Trichotillomania – Treating The Cause As Well As The Symptoms
17th December 2010
I’ve seen a lot in the press recently about the rise in cases of trichotillomania and the requests for more help from the NHS to help those suffering from the condition. It appears that cases of the impulse control disorder are becoming more and more common in the UK.
It’s sad to hear that the most common reaction from local doctors is to say ‘stop it, just don’t do it’. As anyone who’s ever had any experience with addiction will know, telling someone to ‘stop it’ won’t address the problem, let alone fix it.
I feel that what’s needed from the NHS is psychological help, such as cognitive behavioural therapy, to be more readily available to those who suffer from the disorder. This type of treatment will aim to deal with the cause of the problem to help sufferers overcome the disorder.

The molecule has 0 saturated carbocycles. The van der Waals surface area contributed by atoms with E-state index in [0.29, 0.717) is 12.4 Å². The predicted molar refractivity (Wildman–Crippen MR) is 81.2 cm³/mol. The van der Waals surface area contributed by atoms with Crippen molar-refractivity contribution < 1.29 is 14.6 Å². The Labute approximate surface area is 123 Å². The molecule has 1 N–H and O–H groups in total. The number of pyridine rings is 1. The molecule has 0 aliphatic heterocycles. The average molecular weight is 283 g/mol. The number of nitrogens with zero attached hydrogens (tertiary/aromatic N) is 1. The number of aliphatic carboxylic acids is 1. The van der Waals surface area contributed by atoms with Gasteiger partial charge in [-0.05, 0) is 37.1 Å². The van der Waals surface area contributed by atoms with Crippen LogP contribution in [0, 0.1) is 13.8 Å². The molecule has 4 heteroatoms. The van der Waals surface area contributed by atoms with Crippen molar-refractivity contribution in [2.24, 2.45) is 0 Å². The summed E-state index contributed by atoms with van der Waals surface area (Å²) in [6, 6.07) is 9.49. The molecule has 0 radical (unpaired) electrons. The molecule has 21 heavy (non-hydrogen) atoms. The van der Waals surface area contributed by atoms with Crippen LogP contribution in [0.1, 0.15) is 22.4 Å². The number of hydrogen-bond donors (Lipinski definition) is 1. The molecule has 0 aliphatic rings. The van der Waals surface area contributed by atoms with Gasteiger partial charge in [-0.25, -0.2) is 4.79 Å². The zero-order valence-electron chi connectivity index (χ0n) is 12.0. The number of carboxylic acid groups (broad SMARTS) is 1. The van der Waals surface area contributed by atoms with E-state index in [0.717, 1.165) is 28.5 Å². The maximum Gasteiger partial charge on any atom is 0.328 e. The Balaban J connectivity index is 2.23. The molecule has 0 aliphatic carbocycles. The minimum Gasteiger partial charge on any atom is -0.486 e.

Performing hair transplantation can fix the visible symptoms of the condition, but this can only be considered once the cause has been addressed and the psychological issues have been successfully treated. Even then there is a risk that the individual can pull the hair out again.
What’s needed is for the NHS to take more responsibility in providing treatment for the psychological factors that can lead to trichotillomania.